Indivisible

IndivisibleI had not planned to write anything concerning the Pulse Nightclub shootings in Orlando. I didn’t think it was my place:  I’m not gay, not Muslim, not Republican or Democrat, not a responsible weapons enthusiast or a gun-toting moron or even a gun owner, and I’m neither a right-wing nor left-wing extremist. I’m sort of what one could call vehemently moderate. But, in the couple of days now following the event, I’ve seen this troubling trend my nation seems to repeat after each of these horrible events.

Extreme Conservatives blame the perpetrator or the victims (depending on which group is hated more,) then raise paranoia about losing gun rights. Extreme Liberals blame guns then threaten stricter gun laws, after a token nod to the victims’ plight. Both extremes find ways to tie in terrorism even when terrorism isn’t involved. And, at some point, depending on the victim group, drum beating starts up the cry “this can never happen again!” until it happens, again and the cycle repeats.

It sickens me, and this morning I worked out why. It’s because we are “The Great American Melting Pot.” We are the bar that sets the standard for one nation out of many disparate parts. We are unity through diversity. E Pluribus Unum. But, we have some faults and fissures that are being exploited.

Picture a car’s windshield after a small rock hits it. Usually a small pit gets chipped out of the glass. It’s not usually a big deal if it gets repaired right away. Now, think of the U.S. as this windshield. Only, we aren’t fixing the problem. As time goes on, the chip expands into a star of cracks, and those cracks expand across the windshield; because, we let them. The windshield becomes irreversibly broken. Unlike a real windshield though, we can’t just replace the U.S. to fix the problem.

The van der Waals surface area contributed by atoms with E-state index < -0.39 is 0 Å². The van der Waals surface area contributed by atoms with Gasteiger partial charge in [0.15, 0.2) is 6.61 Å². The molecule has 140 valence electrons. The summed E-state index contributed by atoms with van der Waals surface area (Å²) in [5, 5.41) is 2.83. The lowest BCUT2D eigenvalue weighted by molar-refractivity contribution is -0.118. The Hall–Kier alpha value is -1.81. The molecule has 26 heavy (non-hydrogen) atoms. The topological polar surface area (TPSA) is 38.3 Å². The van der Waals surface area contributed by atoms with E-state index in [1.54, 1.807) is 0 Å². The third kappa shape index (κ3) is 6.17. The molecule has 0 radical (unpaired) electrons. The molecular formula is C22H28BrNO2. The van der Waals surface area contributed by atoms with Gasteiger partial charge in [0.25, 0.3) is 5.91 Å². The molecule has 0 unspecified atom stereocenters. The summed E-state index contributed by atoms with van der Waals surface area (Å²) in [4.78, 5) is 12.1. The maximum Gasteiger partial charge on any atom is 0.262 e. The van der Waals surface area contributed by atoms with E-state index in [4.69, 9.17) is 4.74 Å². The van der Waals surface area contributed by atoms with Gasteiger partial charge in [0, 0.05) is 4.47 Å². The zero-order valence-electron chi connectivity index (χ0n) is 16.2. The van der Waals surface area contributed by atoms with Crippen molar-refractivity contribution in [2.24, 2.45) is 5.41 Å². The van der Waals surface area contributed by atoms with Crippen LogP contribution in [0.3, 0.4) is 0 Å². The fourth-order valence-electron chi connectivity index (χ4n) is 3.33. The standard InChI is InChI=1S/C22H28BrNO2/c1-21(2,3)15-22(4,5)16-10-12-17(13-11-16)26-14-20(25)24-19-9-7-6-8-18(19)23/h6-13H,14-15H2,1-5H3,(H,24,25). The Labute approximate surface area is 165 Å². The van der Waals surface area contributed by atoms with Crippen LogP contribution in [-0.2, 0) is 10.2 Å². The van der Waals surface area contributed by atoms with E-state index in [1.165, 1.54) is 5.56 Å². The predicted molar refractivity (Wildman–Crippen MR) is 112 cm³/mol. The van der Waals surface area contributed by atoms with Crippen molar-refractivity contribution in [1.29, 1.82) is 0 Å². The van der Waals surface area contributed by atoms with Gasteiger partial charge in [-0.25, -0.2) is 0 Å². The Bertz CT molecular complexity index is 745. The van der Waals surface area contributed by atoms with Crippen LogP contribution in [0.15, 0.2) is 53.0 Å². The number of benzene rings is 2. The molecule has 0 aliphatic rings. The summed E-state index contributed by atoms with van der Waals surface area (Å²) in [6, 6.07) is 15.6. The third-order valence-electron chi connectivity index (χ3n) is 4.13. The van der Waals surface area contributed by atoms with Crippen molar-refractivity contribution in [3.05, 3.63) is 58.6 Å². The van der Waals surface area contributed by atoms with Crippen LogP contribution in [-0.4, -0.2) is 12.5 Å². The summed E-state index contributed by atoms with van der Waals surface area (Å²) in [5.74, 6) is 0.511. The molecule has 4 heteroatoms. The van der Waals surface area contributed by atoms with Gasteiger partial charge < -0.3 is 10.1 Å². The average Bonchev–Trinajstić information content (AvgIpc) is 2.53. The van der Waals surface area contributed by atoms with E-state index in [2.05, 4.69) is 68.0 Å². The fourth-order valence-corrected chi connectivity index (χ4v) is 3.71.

I don’t think that as a nation we are irreversibly damaged, yet. At the same time, this event shined a light on the U.S. and exposed many of our expanding cracks.

Every authority to as high as President Obama agrees this shooting was an act of terrorism. That makes the home nation, religion, sex, and personal beliefs of the perpetrator practically irrelevant. Terrorism isn’t about the perpetrator(s), it’s about the country in which the attack(s) takes place. It’s about dividing neighbors.

Terrorist attacks are calculated to make the highest impact with the least effort or to punish ideological threats, so the target for any attack is key. The targets have little or nothing to do with straights or LGBTs. They’re not about any religion. They have nothing to do with weapons control of any sort. They’re about making neighbors afraid of neighbors. They’re about making people afraid to live where they live. They’re about breaking the trust between a government and its people. They’re about fear. If there’s one thing I’ve seen increase from each of these cycles, it’s the level of fear.

Look at some targets: The World Trade Center (Monument to Western Capitalism), Pentagon (Head of U.S. Military), Charlie Hebdo (Fearless satirist), Pulse Nightclub (A neighborhood bar.) Targets representing freedom to earn, freedom to lead, freedom to dissent, freedom to gather with friends. The terrorists symbolically target freedoms. Then, we choose to limit or take away those freedoms. Terrorism makes us fear the results of living free.

This time, some of us are even helping the terrorists’ cause. One example is a so-called “Christian” pastor’s praise of the terrorist for targeting a gay nightclub and killing gays. Yes, that really happened. But, what would Jesus Christ say?

“Love your neighbor…”
~ Jesus Christ.

“But, gays aren’t our neighbors. Their lifestyle is abominable. That makes them enemies of Christianity.”
~ Pseudo-Christian Whack-Jobs

“Love your enemies…”
~ Jesus Christ.

Liberal groups have called for more gun-laws. Conservative groups have called for anti-Muslim or tighter immigration laws. Christian groups fall on both sides, and also cheer 50 fewer gay people in the world. The Terrorists sit back and watch the U.S. wrest itself from all it holds dear… and they laugh.

How can we not be disgusted by this? We need to unite, not divide. We must be what our Pledge of Allegiance suggests: Indivisible.

“I pledge allegiance to the flag of the United States of America, and to the Republic for which it stands, one nation, indivisible, with liberty and justice for all.” ~ The Pledge of Allegiance as adopted by the U.S. Congress in 1942

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